Submitted to: Meeting Abstract
Publication Type: Abstract Only
Publication Acceptance Date: 7/3/2006
Publication Date: 9/24/2006
Citation: He, Z., Honeycutt, C.W., Ohno, T., Hunt, J.F., Cade-Menun, B.J. 2006. Phosphorus Features in FT-IR Spectra of Natural Organic Matter. [abstract].Chinese Journal of Geochemistry 2006. 25(suppl):259-260.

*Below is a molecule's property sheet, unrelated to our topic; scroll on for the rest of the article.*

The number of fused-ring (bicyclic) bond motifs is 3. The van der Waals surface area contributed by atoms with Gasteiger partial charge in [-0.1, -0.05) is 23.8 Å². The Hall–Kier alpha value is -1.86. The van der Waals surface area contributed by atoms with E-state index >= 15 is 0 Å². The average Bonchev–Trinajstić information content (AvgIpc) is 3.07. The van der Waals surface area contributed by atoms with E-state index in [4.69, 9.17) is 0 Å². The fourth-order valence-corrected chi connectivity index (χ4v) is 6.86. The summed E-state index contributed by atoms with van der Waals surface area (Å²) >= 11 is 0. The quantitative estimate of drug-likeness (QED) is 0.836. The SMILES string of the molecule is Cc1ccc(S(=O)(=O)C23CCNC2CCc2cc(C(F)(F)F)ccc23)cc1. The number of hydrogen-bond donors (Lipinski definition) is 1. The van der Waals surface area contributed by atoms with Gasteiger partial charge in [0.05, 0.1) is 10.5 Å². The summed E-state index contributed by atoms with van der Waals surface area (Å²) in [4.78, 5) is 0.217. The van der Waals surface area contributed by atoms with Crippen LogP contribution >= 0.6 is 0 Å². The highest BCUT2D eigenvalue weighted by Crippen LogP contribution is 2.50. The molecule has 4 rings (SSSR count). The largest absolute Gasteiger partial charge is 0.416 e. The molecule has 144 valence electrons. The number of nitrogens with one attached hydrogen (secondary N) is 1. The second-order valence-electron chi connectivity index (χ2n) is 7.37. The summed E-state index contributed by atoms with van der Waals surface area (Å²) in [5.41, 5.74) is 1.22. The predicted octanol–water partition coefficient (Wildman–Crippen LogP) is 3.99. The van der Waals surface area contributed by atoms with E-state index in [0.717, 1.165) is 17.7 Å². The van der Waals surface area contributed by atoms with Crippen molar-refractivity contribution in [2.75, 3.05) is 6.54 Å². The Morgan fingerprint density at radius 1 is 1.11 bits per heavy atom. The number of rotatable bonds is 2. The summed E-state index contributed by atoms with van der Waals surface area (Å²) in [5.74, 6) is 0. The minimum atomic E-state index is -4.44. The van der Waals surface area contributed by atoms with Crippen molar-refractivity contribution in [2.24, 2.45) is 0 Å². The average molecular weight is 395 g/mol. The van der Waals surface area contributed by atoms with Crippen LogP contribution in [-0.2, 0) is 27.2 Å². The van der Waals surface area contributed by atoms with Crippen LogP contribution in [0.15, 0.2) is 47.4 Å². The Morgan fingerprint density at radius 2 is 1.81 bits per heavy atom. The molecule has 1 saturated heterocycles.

Technical Abstract: Fourier-Transform Infrared (FT-IR) spectroscopy has been used extensively to characterize natural organic matter (NOM). Absorption bands at 1100-1000 cm-1 in FT-IR spectra of NOM have been frequently assigned to alcoholic and polysaccharide C-O stretching or to vibrations of SiO2-related impurities. However, these interpretations do not consider that a strong band associated with P-O bonds of phosphate also appears in the same region. We evaluated the correlation between absorbance in this region and P content of 19 NOM samples from terrestrial, aquatic and plant shoot sources. In the spectra of 10 humic and fulvic acid samples, shoulder to minor bands appeared around 1050 cm-1. Absorbance intensity at 1050 cm-1 (Y) was linearly related to P content (X) by the following: Y=4.38X+0.31, with R2=0.90. We did not observe such a close correlation between absorbance and P content in two aquatic NOM samples. In FT-IR spectra of seven dissolved organic matter (DOM) samples obtained from dried plant shoots, broad and/or multiple bands around 1075 cm-1 were observed with a shoulder at 977 cm-1. These characteristics were more like those of organic P compounds (such as inositol phosphate). However, solution 31P NMR spectroscopic analysis showed no significant amounts of organic P present in these samples. Thus, the FT-IR bands around 1100-1000 cm-1 in FT-IR spectra of these DOM samples were contributed not only by phosphate, but also by alcoholic and polysaccharide compounds present in plant shoots. From this work, we concluded that the characteristic absorbance at 1100-1000 cm-1 can provide a simple and rapid diagnostic for P present in humic substances, but not for unprocessed/isolated (i.e.unpurified) NOM.